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Attending social engagements while in addiction recovery can be a challenging and potentially risky situation. Parties often involve the availability of substances that may be tempting for individuals in recovery. From having an escape plan to using a support network, this article will share how to make a safety plan to protect your sobriety while remaining social.

Challenges of Socializing In Early Sobriety

Consider this: You have just completed treatment for substance abuse and are transitioning back into daily life. Your friend invites you to an upcoming party. On the one hand, you would love the opportunity to reconnect with some of the peers you lost touch with during treatment, either out of necessity or as a byproduct of focusing on your own wellness. On the other hand, however, you are nervous about being exposed to these peers because you know they regularly use substances. Likewise, it’s likely those substances will be present at this party.

This is just one challenge that comes with the shift back into social circles once you are sober. In fact, it’s a big challenge. Some other challenges of navigating social events while sober can include:

  • Fitting in with a drinking crowd and feeling left out
  • Feeling uncomfortable in social situations without the use of alcohol as a social lubricant
  • Overcoming anxiety or shyness
  • Dealing with peer pressure to drink
  • Staying entertained and engaged in conversations
  • Dealing with feelings of boredom or awkwardness in social situations
  • Maintaining personal boundaries and resisting temptation.

Making a Safety Plan to Stay Sober

Sobriety in social settings requires some planning. That’s why having a sobriety safety plan can help. A sobriety safety plan is a personalized strategy you create to help you maintain your sobriety and avoid relapse in high-risk situations. It outlines specific actions and coping mechanisms to take in response to triggers, such as stress, boredom, or peer pressure to drink.

Your safety plan can include activities or rituals to promote self-care, strategies for avoiding tempting situations, and a list of supportive friends and resources to turn to when in need. Its goal is to provide a roadmap for staying on track with sobriety goals and to increase the likelihood of success in overcoming addiction.

Tips to Incorporate Into Your Sobriety Plan

Here are some tips for navigating social events while sober that can also be incorporated into your safety plan:

Use the Buddy System

Find a supportive friend or a sober companion to attend events with. Talk to them beforehand about what you’d like to get out of going to the party as well as what you’d like to avoid. Having someone present to support you helps you stay accountable for your goals.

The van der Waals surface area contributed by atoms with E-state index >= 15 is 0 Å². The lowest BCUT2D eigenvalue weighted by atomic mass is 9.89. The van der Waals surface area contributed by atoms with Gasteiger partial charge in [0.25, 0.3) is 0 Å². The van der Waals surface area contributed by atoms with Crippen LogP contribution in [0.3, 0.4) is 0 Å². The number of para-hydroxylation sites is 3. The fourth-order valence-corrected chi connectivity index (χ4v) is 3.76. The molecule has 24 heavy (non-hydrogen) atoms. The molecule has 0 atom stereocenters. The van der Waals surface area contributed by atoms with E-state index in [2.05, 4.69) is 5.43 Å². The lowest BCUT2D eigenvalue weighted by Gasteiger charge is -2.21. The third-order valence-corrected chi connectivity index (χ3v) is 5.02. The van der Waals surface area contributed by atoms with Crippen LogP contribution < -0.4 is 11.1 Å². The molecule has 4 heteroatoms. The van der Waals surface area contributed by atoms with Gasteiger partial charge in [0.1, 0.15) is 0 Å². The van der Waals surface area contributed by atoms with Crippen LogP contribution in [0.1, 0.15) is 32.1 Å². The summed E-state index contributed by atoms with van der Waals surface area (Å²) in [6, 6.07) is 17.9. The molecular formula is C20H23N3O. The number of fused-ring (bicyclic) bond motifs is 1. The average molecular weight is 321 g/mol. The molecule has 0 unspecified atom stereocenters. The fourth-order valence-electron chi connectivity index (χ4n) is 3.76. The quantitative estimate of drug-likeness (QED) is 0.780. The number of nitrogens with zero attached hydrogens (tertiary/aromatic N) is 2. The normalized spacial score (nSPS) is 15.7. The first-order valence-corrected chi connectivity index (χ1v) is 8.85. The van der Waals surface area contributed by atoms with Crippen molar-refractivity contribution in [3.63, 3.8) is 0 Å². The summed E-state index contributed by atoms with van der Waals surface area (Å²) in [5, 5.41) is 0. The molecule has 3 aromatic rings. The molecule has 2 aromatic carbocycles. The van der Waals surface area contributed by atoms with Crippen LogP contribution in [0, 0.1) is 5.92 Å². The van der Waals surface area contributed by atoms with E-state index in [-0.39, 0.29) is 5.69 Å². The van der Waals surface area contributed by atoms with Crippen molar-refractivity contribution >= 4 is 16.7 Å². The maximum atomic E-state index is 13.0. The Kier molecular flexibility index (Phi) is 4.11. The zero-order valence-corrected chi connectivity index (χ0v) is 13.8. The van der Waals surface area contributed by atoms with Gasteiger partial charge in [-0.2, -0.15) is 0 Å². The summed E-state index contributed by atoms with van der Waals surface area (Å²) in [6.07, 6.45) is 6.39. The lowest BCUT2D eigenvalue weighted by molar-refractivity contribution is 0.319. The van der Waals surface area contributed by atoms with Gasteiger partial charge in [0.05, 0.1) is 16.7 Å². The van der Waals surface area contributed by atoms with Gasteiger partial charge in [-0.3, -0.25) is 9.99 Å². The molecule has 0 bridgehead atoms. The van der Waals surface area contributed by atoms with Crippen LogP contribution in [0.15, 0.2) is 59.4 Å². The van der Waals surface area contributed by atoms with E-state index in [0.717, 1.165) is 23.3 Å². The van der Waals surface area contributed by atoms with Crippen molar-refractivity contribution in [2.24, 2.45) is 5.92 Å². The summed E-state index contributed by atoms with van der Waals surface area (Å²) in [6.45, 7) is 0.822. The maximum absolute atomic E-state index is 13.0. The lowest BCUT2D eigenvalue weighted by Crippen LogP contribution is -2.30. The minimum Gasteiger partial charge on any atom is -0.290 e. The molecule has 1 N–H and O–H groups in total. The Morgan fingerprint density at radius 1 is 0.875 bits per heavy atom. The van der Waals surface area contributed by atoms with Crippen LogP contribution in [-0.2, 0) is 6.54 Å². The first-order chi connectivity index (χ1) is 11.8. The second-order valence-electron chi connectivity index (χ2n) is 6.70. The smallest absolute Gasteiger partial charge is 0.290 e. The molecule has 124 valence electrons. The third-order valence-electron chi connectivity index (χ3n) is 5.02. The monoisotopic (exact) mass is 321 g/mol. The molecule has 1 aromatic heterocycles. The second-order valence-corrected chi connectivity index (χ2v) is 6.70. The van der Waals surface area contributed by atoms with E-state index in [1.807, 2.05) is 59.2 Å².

Plan for Peer Pressure

Many people don’t understand the purpose or importance of sobriety. This can result in accidental and even repeated encouragement that you have a drink or participate in other substance use.

Some individuals will be purposefully pushy for reasons of their own. Handling peer pressure can be as simple as saying, “My sobriety is important to me, ” or leaving the event. It might also involve cutting individuals out of your life if they can’t respect your “no.” Having a plan for how to do so before you are faced with unwanted opportunities is the key to preventing engaging in substance use.

Make Connections Your Priority

Focus on having meaningful conversations and making connections with others. This will feel different than it did when the point of social activity was engaging in substance use. Stay open and curious about the people you are interacting with. See what you can learn about them, and make that the point of being out.

Find New Joy

Engage in activities that interest you. Practice mindfulness and self-care. Surround yourself with positive and understanding people. All of these will help you remember your reasons for being sober and staying focused on your goals.

Bring Your Own Beverage

Bring non-alcoholic beverages or snacks to share. This is a great way to locate the other sober party-goers. It is also a great way to make sure you already have something in hand. If anyone offers you a drink or other substance, you can show them what you’re holding and say, “I’m good.” That’s often enough to end the solicitation.

Other Support for Keeping Sober

Sometimes, more help is needed. Consider seeking support from a recovery program or therapist if needed. West Coast Recovery Centers is a leading substance abuse treatment center that offers a variety of evidence-based therapies, including:

  • Individual therapy
  • Group counseling
  • Behavioral therapy
  • Cognitive-behavioral therapy (CBT)
  • Mindfulness-based therapy
  • Holistic approaches, such as yoga and acupuncture

These therapies help individuals in recovery to develop coping skills, build resilience, and find new ways to lead fulfilling lives without relying on drugs or alcohol. Our goal is to help individuals achieve and maintain long-term sobriety through a comprehensive and personalized treatment program.

Attending social engagements while in addiction recovery can be a challenging and potentially risky situation. Parties often involve the easy availability of substances that may be tempting. Giving in to temptation can be avoided with some thoughtful planning. Having a safety plan for remaining sober can involve bringing a friend as support, planning to engage the party in a new or different way, or bringing your own beverages and snacks. Sometimes, help beyond what friends and family can provide is needed to protect your recovery. For more information on a variety of therapy options and treatment, contact West Coast Recovery Centers by calling us at (760) 492-6509 today.

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